Shortly after bringing back the iconic Phua Chu Kang, Gov.sg has unveiled a song titled "Together, we can" to thank all unsung heroes who have been working day and night to battle the outbreak, as well as those who volunteered their time to spread kindness and compassion. Conceptualised by Tribal Worldwide Singapore, the music video begins with "when COVID-19 hit our shores, Singaporeans banded together."
The spot features NS servicemen volunteering, hospital staff taking protective measures, companies implementing business continuity plans, food delivered to those quarantined or on leave of absence, janitors and taxi drivers adding more frequency into cleaning public spaces and car seats, among others. Watch it here:
The spot has garnered over 45,000 views in 12 hours, at the time of writing. Several netizens commented on the post to thank and express gratitude for the front line staff and everyone else who were looking out for others in time of need. Many were awaiting for Phua Chu Kang to come up with another song or rap, similar to the “SAR-vivor” rap in 2003 that is still remembered by several here in Singapore. His new video by Gov.sg was more about educating everyone on protective measures against the virus, in his trademark yellow boots and facial mole, and not forgetting Singlish humour.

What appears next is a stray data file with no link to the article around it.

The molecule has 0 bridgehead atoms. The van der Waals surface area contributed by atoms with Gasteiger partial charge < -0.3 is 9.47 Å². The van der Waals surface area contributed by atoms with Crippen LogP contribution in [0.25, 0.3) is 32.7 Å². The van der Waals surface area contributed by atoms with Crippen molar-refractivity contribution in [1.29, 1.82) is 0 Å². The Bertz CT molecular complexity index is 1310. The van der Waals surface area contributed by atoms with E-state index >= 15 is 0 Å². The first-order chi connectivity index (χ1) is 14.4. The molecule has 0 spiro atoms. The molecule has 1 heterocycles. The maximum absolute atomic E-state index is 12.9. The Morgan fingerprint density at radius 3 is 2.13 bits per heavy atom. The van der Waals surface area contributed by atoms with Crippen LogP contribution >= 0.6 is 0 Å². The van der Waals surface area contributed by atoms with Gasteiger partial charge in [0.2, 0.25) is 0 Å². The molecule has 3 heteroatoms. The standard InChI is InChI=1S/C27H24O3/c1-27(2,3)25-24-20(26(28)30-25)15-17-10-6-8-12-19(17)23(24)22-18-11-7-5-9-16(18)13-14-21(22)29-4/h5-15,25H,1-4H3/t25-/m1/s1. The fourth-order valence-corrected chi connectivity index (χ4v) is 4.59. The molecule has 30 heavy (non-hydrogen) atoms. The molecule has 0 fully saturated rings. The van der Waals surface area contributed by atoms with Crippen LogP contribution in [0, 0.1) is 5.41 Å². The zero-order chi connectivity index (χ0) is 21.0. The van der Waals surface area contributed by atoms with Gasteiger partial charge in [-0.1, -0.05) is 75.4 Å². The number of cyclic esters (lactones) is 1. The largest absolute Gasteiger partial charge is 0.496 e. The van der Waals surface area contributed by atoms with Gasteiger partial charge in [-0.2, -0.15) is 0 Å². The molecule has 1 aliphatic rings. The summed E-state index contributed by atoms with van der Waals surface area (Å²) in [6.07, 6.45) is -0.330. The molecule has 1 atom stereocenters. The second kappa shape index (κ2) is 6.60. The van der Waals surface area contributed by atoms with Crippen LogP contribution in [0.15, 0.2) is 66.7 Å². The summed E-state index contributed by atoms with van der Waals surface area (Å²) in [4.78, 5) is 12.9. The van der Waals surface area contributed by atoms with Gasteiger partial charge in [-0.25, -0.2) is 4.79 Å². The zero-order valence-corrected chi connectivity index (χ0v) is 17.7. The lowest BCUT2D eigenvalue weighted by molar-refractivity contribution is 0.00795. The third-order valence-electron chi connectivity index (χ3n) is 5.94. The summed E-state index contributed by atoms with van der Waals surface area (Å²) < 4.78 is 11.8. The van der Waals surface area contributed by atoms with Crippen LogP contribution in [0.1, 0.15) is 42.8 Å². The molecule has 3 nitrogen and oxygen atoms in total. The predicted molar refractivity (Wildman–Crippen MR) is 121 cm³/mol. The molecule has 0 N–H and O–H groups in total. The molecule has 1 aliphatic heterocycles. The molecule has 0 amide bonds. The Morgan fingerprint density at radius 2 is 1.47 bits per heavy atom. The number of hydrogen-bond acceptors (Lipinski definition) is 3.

With constant updates and protective measures, the Singapore government has been focusing on battling the COVID-19 virus outbreak together. PM Lee also recently had called for everyone to stay united, and take precautionary measures. He added that the real test of the virus outbreak is on Singapore's social cohesion and psychological resilience, and that Singaporeans have to take courage and see through this stressful time together.
A recent Harvard University study said that Singapore's approach to the virus outbreak is the "gold standard of near-perfect case detection". According to The Straits Times article that covered the report, the total number of COVID-19 cases would be 2.8 times more if other countries followed the same strategy and detection capacity as Singapore. The Little Red Dot was also lauded for its "exceptionally sensitive detection of cases" during the SARS situation, and also for the detailed reporting by the Singapore government this time round as well.
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